Bears vs. Bull Markets: What’s the Difference? | MoneyUnder30


“I don’t know. I feel kind of bearish.”

If you hear one of your investor friends say this out of context, it might sound like they’re hungry. Or hairy. Or willing to help Leonardo DiCaprio win an Oscar The Revenant.

But in the world of investing, “bearish” means something else entirely.

A bull or bear market is not as simple as a good market and a bad market. It’s a bit more nuanced and once you learn the key differences, you can start investing much more effectively.

What is a bear market?

If you’ve read anything about bear markets or simply seen the headlines lately, you probably assumed it wasn’t such a good thing. Almost like running into a bear in the woods.

Actually a a bear market is when prices are falling.

A special definition is when the S&P 500 falls 20% from its most recent high. Looking at index prices over the last five years, I bet you can spot when we entered bear territory:

The reason investors use the S&P 500 to identify bear markets is because the performance of the S&P 500 is generally considered to be a reflection of the larger markets as a whole.

Now, if a bear market is an objective metric – not a sentiment – why did your friend say he felt “bearish”?

In the world of investors, “bearish” is synonymous with pessimistic. So if your friend says he’s bearish on Tesla stock, for example, that means he thinks prices will start (or continue) to fall.

Why is it called a “bear” market?

Nobody knows for sure.

Some say the term originated centuries ago when brokers selling bear skins would pre-sell them to customers in the hope that prices would drop when the hunters actually arrived with the product. You could sell at £10 in January, buy for £3 in May and pocket the difference for a good product.

This is one theory about how the term “bears” came to mean the expectation that prices would fall.

But others say The terms “bear” and “bull” come from the simple fact that bears attack downward and bulls attack upward.

Are we in a bear market?

Yes, we are in a bear market right now. The S&P 500 started falling in January 2022, and the bear market was mathematically confirmed on June 13.

How common are bear markets?

Bear markets are quite common. On average, they appear every 56 months (four years, eight months).

What is a Real Estate Bear Market?

While the term “bear” usually refers to the stock market, it can also apply to other markets.

For example, a real estate bear market is when home prices fall by 20%. And unlike bear markets for stocks — which happen about every four years — there has only been one real estate bear market in the past 20 years.

I bet you can guess when:

Graph showing the 35-year history of the US National Home Price Index

Source: FRED

What causes a bear market?

Many factors usually play a role in falling markets. In 2022 these include (but are certainly not limited to):

  • Residual economic side effects of the pandemic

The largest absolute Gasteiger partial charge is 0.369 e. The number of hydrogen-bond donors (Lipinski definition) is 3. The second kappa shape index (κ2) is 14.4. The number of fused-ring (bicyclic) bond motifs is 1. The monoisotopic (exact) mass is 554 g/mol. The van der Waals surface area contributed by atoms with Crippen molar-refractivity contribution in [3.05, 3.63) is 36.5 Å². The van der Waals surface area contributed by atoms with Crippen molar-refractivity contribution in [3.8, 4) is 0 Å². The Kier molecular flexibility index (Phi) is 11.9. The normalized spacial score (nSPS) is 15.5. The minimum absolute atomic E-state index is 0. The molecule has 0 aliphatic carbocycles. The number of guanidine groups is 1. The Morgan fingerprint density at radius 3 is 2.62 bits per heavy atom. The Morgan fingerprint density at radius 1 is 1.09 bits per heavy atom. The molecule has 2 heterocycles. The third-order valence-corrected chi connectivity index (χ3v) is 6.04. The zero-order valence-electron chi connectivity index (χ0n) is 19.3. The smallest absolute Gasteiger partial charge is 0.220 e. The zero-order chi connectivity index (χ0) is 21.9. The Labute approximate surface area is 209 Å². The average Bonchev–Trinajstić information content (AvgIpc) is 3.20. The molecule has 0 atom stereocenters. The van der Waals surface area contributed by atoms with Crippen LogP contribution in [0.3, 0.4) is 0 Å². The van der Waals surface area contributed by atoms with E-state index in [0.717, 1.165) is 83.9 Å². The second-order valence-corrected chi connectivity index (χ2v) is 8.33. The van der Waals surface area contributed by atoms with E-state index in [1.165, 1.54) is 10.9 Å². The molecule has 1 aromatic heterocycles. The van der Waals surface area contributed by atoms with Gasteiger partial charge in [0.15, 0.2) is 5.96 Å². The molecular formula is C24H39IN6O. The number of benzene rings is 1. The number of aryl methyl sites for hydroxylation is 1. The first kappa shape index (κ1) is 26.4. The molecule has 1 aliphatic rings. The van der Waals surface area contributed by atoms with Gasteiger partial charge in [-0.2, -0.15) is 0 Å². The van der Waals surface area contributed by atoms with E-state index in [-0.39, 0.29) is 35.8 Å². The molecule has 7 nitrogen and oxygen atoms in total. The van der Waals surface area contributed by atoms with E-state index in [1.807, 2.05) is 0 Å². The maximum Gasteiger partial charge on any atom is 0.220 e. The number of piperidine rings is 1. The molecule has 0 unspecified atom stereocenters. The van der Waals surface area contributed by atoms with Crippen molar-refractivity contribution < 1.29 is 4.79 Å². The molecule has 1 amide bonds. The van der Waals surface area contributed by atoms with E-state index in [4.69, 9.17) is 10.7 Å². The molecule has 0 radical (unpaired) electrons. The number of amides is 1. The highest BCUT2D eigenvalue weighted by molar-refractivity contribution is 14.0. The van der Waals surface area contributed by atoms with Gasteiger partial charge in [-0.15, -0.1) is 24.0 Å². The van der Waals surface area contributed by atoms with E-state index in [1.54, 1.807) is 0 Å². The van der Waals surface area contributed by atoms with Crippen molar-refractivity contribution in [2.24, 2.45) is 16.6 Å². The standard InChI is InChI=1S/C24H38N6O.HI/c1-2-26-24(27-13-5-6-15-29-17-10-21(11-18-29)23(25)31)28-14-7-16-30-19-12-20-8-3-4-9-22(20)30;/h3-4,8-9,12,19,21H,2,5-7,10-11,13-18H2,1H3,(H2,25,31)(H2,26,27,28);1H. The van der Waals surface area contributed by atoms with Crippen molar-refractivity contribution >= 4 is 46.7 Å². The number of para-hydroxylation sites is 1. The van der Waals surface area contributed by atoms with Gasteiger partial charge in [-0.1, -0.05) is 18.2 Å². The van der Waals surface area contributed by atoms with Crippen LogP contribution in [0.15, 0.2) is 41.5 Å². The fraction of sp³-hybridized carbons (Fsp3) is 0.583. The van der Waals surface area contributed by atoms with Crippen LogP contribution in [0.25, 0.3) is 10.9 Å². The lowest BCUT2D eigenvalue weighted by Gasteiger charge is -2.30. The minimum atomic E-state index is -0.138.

• Rising interest rates
  • Fear of another recession
  • Pending Crypto winter
  • Unexpectedly high inflation
  • The war in Ukraine

All these factors make people nervous that the markets will fall. They create bearish sentiment, less investment, falling prices and more bearish sentiment.

How long does a bear market last?

Historically, the average bear market has lasted nine months.

This means that the current bear market – which began in January and was confirmed in June – could start to turn around as early as October.

So what should you be doing during this time?

How to invest during a bear market

Bear markets can be an exciting investment opportunity, but like actual bears, they should be approached with caution and careful planning.

Many investors simply leave bear markets (and bears) alone. They take a “drink a pint and wait it all out” approach and neither buy nor sell.

This is because they know the markets will eventually recover. A century of historical data shows us that the S&P 500 will always recover and make new highs. So holding on is a 100% viable strategy and you shouldn’t feel FOMO about letting your investments sit.

Memes of a man who says

Image source: Shaun of the Dead meme. Universal Pictures.

The the worst the thing you can do during a bear market is to sell. Unless you absolutely need that money, leave your investments alone. Because even though your stock may have gone from $100 to $50, it could be back to $125 in a matter of months.

Remember, seeing red in your portfolio doesn’t mean you’ve lost money. You only lose money if you sell at the wrong time.

On the other hand, small, calculated purchases during a bear market can actually be a smart move. So let’s discuss strategy!

Is a bear market really a “sell-off” in stocks?

You’ve probably heard a bear market referred to as a “sell in the stock market.” There’s some truth to that idea, but that doesn’t mean you should go shopping just yet.